The young at heart have happy, tapping feet
Kelly Henson-Renoud had a dilemma: she needed to exercise but running was chewing up her joints and she hated going to exercise gyms.
She found the answer in tap dancing. Since she owns her own dance studio, the Blaine Conservatory on H Street, she hired Amanda Shcroer of Lynden to teach and signed up for a group lesson and a private lesson each week.
“This is amazingly fun to do,” gushed Henson-Renoud. “The gym was torture, but this is really fun.”
Currently one adult (over 18) class is offered Fridays at 5 p.m. Others may be added as time permits.
The cost is $39 monthly for weekly one-hour classes. The current class is all women, Henson-Renoud said, “but we did have one delightful gentleman, 89 years old, who stuck with it until his doctor advised him not to jump around so much. We hated to lose him.”
Henson-Renoud said she encourages people to come and observe in stocking feet before they invest in tap shoes that can cost from $40 to $70 and up. The studio features a suspended professional dance floor that absorbs the shock of dancing, and has a non-skid surface.
“This is not hip-hop,” Henson-Renoud said, “but good old-fashioned tap, like Gene Kelley and Fred Astaire did to swing music of the 40s and 50s. We play a lot of Harry Connick, Jr., show tunes, that kind of thing.”
On May 25, which Bill “Bojangles” Robinson designated many years ago as National Tap Day, the class will perform at the St. Francis Extended Care Center in Bellingham.
Well-traveled coordinator is happy to be in Blaine
Barbara Fischer is the new senior services coordinator at the Blaine Senior Center. Fischer, 47, started her work here in August after a stint as a nursing home administrator in San Diego. Single, she’s engaged to a pilot she met down south but would only say that they haven’t yet set a date.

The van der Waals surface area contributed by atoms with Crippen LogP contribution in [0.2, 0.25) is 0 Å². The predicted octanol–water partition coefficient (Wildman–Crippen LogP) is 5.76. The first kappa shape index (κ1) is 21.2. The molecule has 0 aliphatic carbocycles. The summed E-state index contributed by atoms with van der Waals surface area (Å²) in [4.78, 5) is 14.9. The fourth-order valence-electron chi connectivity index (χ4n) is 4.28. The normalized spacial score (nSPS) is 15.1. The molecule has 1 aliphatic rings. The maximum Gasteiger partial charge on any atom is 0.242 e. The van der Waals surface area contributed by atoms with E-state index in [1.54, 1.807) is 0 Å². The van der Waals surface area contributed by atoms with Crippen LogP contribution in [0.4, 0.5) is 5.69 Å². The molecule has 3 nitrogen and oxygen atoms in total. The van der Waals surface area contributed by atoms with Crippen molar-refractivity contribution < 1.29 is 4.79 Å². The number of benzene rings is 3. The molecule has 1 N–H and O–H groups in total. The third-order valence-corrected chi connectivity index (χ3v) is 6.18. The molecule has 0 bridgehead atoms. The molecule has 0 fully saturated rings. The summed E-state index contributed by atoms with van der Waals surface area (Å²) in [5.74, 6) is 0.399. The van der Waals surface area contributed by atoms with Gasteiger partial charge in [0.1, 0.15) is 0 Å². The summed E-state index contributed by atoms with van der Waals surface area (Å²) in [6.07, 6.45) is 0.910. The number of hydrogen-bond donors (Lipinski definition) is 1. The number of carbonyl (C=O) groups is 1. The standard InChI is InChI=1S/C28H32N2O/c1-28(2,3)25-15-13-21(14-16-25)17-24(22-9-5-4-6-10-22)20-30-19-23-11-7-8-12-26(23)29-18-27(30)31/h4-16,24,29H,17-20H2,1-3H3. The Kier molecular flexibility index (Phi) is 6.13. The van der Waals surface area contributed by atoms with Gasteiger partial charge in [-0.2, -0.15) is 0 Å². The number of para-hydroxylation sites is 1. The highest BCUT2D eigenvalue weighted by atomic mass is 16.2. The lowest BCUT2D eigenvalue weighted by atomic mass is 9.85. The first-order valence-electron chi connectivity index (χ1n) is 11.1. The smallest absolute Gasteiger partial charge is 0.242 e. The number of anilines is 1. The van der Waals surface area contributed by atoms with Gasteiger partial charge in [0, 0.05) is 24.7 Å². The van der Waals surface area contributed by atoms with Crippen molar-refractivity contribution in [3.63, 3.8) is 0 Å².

The ebullient Fischer is a native of Evansville, Indiana, and a graduate of Indiana University in Bloomington.
She’s the youngest of four and the only girl. “My brothers named me for the baby sitter,” she laughed. She’s lived in Aspen, Colorado, Hawaii and Texas.
“Traveling was a big part of my life,” she said, “but now I’m happy to be here with my fiancee Brad and our puppy, a lab/German Shepherd mix named Eddie.”
She has stories of meeting celebrities like Bill Murray in Aspen.
“I was out of my element there as a part of a physical education internship at the Aspen Club and Sports Medicine Institute.”
As a midwesterner she remembers being deeply impressed with the beauty of a range of mountains called the Maroon Bells and Aspen leaves glittering in the fall.
Fischer will oversee some changes in the senior center. To build participation she wants to increase the space devoted to the senior exercise program, now housed in a small room that formerly was devoted to crafts and card tournaments.
Several state-of-the-art exercise machines, paid for several years ago by a grant from the Boeing Employees Credit Union, can be used for free by senior center members once they have taken a class to learn how to use them, but the small size of the room in which they’re placed limits the number of people who can use them at the same time safely.
Fischer said that the local board of directors that runs the senior center program wants the exercise equipment moved into a larger space now devoted to three pool tables because they feel that over time it will be a more popular program with seniors and will draw more people.
The move will be February 28 and 29, and the redecorating will be completed by mid-March.
“I’m excited about all that because we’re picking out paint colors and furniture,” she said, “and will be looking at buying some more equipment.”
She added that maintenance for the gym facilities is covered by $1 to $2 donation per use.
“I know that the move won’t be popular with everyone, but there’s room for three tables in the exercise room, and it makes sense to make the switch as a better deployment of our resources,” she said. The larger space would also allow for floor exercising.